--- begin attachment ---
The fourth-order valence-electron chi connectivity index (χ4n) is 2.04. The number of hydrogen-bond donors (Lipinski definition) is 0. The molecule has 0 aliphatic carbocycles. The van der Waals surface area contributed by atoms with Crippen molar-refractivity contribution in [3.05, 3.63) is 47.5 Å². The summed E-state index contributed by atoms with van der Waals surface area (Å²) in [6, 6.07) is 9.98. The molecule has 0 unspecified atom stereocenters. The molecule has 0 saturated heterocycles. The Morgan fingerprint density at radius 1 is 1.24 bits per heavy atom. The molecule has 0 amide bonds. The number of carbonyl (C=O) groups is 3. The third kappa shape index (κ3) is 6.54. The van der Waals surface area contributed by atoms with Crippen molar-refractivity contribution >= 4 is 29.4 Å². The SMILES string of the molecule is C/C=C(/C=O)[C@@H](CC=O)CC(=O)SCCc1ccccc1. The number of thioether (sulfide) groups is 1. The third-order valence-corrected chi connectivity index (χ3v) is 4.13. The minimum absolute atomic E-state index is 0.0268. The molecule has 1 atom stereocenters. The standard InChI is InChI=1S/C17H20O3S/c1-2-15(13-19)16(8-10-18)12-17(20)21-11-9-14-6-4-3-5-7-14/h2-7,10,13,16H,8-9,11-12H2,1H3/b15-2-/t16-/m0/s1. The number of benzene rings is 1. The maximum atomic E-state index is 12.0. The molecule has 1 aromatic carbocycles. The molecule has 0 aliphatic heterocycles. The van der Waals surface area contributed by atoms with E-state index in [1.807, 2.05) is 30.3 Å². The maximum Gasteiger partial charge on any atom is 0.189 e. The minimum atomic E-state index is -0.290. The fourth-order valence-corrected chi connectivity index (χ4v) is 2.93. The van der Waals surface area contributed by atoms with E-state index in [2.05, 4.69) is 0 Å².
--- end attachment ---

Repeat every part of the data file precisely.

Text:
The fourth-order valence-electron chi connectivity index (χ4n) is 2.04. The number of hydrogen-bond donors (Lipinski definition) is 0. The molecule has 0 aliphatic carbocycles. The van der Waals surface area contributed by atoms with Crippen molar-refractivity contribution in [3.05, 3.63) is 47.5 Å². The summed E-state index contributed by atoms with van der Waals surface area (Å²) in [6, 6.07) is 9.98. The molecule has 0 unspecified atom stereocenters. The molecule has 0 saturated heterocycles. The Morgan fingerprint density at radius 1 is 1.24 bits per heavy atom. The molecule has 0 amide bonds. The number of carbonyl (C=O) groups is 3. The third kappa shape index (κ3) is 6.54. The van der Waals surface area contributed by atoms with Crippen molar-refractivity contribution >= 4 is 29.4 Å². The SMILES string of the molecule is C/C=C(/C=O)[C@@H](CC=O)CC(=O)SCCc1ccccc1. The number of thioether (sulfide) groups is 1. The third-order valence-corrected chi connectivity index (χ3v) is 4.13. The minimum absolute atomic E-state index is 0.0268. The molecule has 1 atom stereocenters. The standard InChI is InChI=1S/C17H20O3S/c1-2-15(13-19)16(8-10-18)12-17(20)21-11-9-14-6-4-3-5-7-14/h2-7,10,13,16H,8-9,11-12H2,1H3/b15-2-/t16-/m0/s1. The number of benzene rings is 1. The maximum atomic E-state index is 12.0. The molecule has 1 aromatic carbocycles. The molecule has 0 aliphatic heterocycles. The van der Waals surface area contributed by atoms with E-state index in [1.807, 2.05) is 30.3 Å². The maximum Gasteiger partial charge on any atom is 0.189 e. The minimum atomic E-state index is -0.290. The fourth-order valence-corrected chi connectivity index (χ4v) is 2.93. The van der Waals surface area contributed by atoms with E-state index in [2.05, 4.69) is 0 Å².